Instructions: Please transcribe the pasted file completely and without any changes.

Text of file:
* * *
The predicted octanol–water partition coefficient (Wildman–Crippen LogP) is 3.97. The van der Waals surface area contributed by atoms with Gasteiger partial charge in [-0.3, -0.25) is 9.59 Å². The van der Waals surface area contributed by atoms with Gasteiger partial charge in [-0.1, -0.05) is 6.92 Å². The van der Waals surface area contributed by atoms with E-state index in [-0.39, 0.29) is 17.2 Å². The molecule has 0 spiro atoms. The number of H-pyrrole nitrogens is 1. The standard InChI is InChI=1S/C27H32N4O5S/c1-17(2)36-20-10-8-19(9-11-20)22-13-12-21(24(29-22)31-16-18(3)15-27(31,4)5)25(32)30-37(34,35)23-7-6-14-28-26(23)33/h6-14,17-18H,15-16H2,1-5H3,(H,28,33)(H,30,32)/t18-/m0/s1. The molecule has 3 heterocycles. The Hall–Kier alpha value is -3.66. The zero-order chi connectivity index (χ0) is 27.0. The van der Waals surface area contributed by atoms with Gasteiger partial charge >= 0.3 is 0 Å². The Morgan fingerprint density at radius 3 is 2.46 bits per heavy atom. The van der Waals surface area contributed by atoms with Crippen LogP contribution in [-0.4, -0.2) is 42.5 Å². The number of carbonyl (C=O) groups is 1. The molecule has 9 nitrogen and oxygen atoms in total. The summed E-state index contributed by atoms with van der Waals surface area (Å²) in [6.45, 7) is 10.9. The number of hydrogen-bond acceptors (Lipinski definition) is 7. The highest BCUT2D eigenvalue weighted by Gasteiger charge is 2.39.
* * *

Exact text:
The predicted octanol–water partition coefficient (Wildman–Crippen LogP) is 3.97. The van der Waals surface area contributed by atoms with Gasteiger partial charge in [-0.3, -0.25) is 9.59 Å². The van der Waals surface area contributed by atoms with Gasteiger partial charge in [-0.1, -0.05) is 6.92 Å². The van der Waals surface area contributed by atoms with E-state index in [-0.39, 0.29) is 17.2 Å². The molecule has 0 spiro atoms. The number of H-pyrrole nitrogens is 1. The standard InChI is InChI=1S/C27H32N4O5S/c1-17(2)36-20-10-8-19(9-11-20)22-13-12-21(24(29-22)31-16-18(3)15-27(31,4)5)25(32)30-37(34,35)23-7-6-14-28-26(23)33/h6-14,17-18H,15-16H2,1-5H3,(H,28,33)(H,30,32)/t18-/m0/s1. The molecule has 3 heterocycles. The Hall–Kier alpha value is -3.66. The zero-order chi connectivity index (χ0) is 27.0. The van der Waals surface area contributed by atoms with Gasteiger partial charge >= 0.3 is 0 Å². The Morgan fingerprint density at radius 3 is 2.46 bits per heavy atom. The van der Waals surface area contributed by atoms with Crippen LogP contribution in [-0.4, -0.2) is 42.5 Å². The number of carbonyl (C=O) groups is 1. The molecule has 9 nitrogen and oxygen atoms in total. The summed E-state index contributed by atoms with van der Waals surface area (Å²) in [6.45, 7) is 10.9. The number of hydrogen-bond acceptors (Lipinski definition) is 7. The highest BCUT2D eigenvalue weighted by Gasteiger charge is 2.39.